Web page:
Voice supports Falcon Promise
December 9, 2010
The Chancellor came to the Student Senate asking for its support on The Falcon Promise: a student investment through differential tuition. The proposal would increase differential tuition for students over a period of three years from $72 to $160. At $160, UW-River Falls would have the third lowest differential tuition in the UW-System.
The Falcon Promise would give these funds to support additional tutoring, undergraduate research, student scholarships and enhanced learning spaces. Supporting this increase would mean that, as Falcons, you are promising to make commitments to help each other learn and grow at this university. As their promise to us, UWRF would match dollar for dollar what students pay in differential tuition.
The Student Voice hopes that as students, you will give the chancellor your support in the implementation of the Falcon Promise, as it was first proposed to Senate.
Senate embarrassed itself Tuesday when several senators felt that they had done enough research over the past few weeks — or felt they had enough personal experience — to counteract months of planning by Chancellor Dean Van Galen, Provost Dr. Fernando P. Delgado and Interim Executive Director of University Advancement and Interim President of UW-River Falls Foundation Dan McGinty.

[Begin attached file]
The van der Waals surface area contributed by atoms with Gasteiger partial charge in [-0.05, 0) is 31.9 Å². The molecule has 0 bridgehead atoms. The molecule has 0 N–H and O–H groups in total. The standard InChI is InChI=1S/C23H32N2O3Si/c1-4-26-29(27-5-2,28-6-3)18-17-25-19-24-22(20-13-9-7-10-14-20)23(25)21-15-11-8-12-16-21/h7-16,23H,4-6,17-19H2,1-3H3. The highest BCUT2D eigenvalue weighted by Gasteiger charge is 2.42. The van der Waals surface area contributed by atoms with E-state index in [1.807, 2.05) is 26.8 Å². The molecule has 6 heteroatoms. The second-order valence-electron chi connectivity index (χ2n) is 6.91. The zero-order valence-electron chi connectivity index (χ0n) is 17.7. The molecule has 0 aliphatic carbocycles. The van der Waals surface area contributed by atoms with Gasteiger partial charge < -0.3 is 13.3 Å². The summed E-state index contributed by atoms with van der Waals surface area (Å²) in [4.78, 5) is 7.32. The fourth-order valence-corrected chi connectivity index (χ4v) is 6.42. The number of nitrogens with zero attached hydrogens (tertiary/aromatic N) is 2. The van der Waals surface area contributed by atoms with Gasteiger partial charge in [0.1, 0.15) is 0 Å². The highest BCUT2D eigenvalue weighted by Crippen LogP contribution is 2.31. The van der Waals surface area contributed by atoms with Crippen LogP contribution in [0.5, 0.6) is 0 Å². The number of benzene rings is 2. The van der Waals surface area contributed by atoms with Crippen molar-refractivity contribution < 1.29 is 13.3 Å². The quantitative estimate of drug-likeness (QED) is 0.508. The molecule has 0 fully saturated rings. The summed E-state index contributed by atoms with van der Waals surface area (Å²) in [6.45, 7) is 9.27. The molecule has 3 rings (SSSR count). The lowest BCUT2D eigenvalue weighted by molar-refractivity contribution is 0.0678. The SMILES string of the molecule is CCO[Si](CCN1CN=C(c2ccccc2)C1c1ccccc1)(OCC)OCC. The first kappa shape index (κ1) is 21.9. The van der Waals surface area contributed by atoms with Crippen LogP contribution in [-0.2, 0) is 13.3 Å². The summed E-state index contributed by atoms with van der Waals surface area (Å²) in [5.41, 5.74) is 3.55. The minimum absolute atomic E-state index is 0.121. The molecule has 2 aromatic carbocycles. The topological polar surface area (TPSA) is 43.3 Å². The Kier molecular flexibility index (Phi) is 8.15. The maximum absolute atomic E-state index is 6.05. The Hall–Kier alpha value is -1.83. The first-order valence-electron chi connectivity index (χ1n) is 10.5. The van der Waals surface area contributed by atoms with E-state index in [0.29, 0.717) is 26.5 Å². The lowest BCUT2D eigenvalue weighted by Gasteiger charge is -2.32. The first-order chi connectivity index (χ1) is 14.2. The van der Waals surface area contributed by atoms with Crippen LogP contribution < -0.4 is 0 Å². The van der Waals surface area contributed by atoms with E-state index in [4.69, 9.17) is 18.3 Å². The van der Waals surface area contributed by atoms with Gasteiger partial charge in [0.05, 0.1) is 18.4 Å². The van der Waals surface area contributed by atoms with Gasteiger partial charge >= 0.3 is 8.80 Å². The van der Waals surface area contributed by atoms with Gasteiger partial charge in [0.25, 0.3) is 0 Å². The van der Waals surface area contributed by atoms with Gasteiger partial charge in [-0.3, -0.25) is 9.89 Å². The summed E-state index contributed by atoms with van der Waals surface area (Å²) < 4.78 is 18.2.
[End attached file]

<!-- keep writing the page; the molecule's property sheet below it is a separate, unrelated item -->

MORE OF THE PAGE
The Senate became caught up in that what they thought had to be perfectly fair and equal. Certainly not every student needs tutoring help, uses labs for research or wants to study abroad; that doesn’t mean, however, we should deny students who could benefit from those experiences the opportunity.
As Van Galen mentioned at the Tuesday meeting, “Don’t let perfect be the enemy of good.”
At a university where students are taking their exams perched on a spare stool in the corner because there are not enough desks, where students miss out on chances to study abroad or even finish college because they lack the financial means, the Voice has no objections to student money being spent on classroom renovations, tutoring or scholarships.
As a symbol of support from the student body, the Chancellor requested the help of the Senate on this proposition.
But Senate has been inefficient in its representation of the student body, and any backing by them would be considered a detriment rather than an asset.
By making this promise and helping each other, students are also helping themselves, and their university, to better serve future students as it has served this current student body.
Dear readers, we encourage you to contact your Senate representatives and tell them that you support your roommates, neighbors, friends and classmates and The Falcon Promise.